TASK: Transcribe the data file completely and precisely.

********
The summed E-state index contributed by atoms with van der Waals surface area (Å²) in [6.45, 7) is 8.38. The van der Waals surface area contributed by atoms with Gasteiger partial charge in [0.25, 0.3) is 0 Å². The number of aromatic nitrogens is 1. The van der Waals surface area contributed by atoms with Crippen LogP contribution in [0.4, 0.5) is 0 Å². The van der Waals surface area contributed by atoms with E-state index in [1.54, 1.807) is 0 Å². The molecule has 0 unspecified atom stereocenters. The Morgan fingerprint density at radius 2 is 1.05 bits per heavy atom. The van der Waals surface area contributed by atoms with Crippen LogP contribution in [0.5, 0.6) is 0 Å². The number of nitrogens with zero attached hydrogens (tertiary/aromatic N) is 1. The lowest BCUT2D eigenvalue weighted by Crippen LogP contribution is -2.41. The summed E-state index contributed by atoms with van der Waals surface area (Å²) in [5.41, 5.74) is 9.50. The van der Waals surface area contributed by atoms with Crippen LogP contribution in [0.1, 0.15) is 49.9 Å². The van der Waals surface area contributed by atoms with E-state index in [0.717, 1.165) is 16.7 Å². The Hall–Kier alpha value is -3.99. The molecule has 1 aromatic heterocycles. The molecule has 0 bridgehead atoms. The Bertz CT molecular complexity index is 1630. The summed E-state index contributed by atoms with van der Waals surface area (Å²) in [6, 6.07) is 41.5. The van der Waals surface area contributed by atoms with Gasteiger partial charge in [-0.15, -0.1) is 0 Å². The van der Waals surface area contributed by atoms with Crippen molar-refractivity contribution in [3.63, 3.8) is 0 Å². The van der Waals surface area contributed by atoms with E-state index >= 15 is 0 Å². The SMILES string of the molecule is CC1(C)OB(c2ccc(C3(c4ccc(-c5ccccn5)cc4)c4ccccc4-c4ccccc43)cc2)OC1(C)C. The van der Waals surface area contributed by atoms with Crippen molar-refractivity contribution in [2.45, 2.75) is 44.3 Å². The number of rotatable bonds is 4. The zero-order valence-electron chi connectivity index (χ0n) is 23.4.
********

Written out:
The summed E-state index contributed by atoms with van der Waals surface area (Å²) in [6.45, 7) is 8.38. The van der Waals surface area contributed by atoms with Gasteiger partial charge in [0.25, 0.3) is 0 Å². The number of aromatic nitrogens is 1. The van der Waals surface area contributed by atoms with Crippen LogP contribution in [0.4, 0.5) is 0 Å². The van der Waals surface area contributed by atoms with E-state index in [1.54, 1.807) is 0 Å². The molecule has 0 unspecified atom stereocenters. The Morgan fingerprint density at radius 2 is 1.05 bits per heavy atom. The van der Waals surface area contributed by atoms with Crippen LogP contribution in [0.5, 0.6) is 0 Å². The number of nitrogens with zero attached hydrogens (tertiary/aromatic N) is 1. The lowest BCUT2D eigenvalue weighted by Crippen LogP contribution is -2.41. The summed E-state index contributed by atoms with van der Waals surface area (Å²) in [5.41, 5.74) is 9.50. The van der Waals surface area contributed by atoms with Crippen LogP contribution in [0.1, 0.15) is 49.9 Å². The van der Waals surface area contributed by atoms with E-state index in [0.717, 1.165) is 16.7 Å². The Hall–Kier alpha value is -3.99. The molecule has 1 aromatic heterocycles. The molecule has 0 bridgehead atoms. The Bertz CT molecular complexity index is 1630. The summed E-state index contributed by atoms with van der Waals surface area (Å²) in [6, 6.07) is 41.5. The van der Waals surface area contributed by atoms with Gasteiger partial charge in [-0.15, -0.1) is 0 Å². The van der Waals surface area contributed by atoms with Crippen molar-refractivity contribution in [3.63, 3.8) is 0 Å². The van der Waals surface area contributed by atoms with E-state index >= 15 is 0 Å². The SMILES string of the molecule is CC1(C)OB(c2ccc(C3(c4ccc(-c5ccccn5)cc4)c4ccccc4-c4ccccc43)cc2)OC1(C)C. The van der Waals surface area contributed by atoms with Crippen molar-refractivity contribution in [2.45, 2.75) is 44.3 Å². The number of rotatable bonds is 4. The zero-order valence-electron chi connectivity index (χ0n) is 23.4.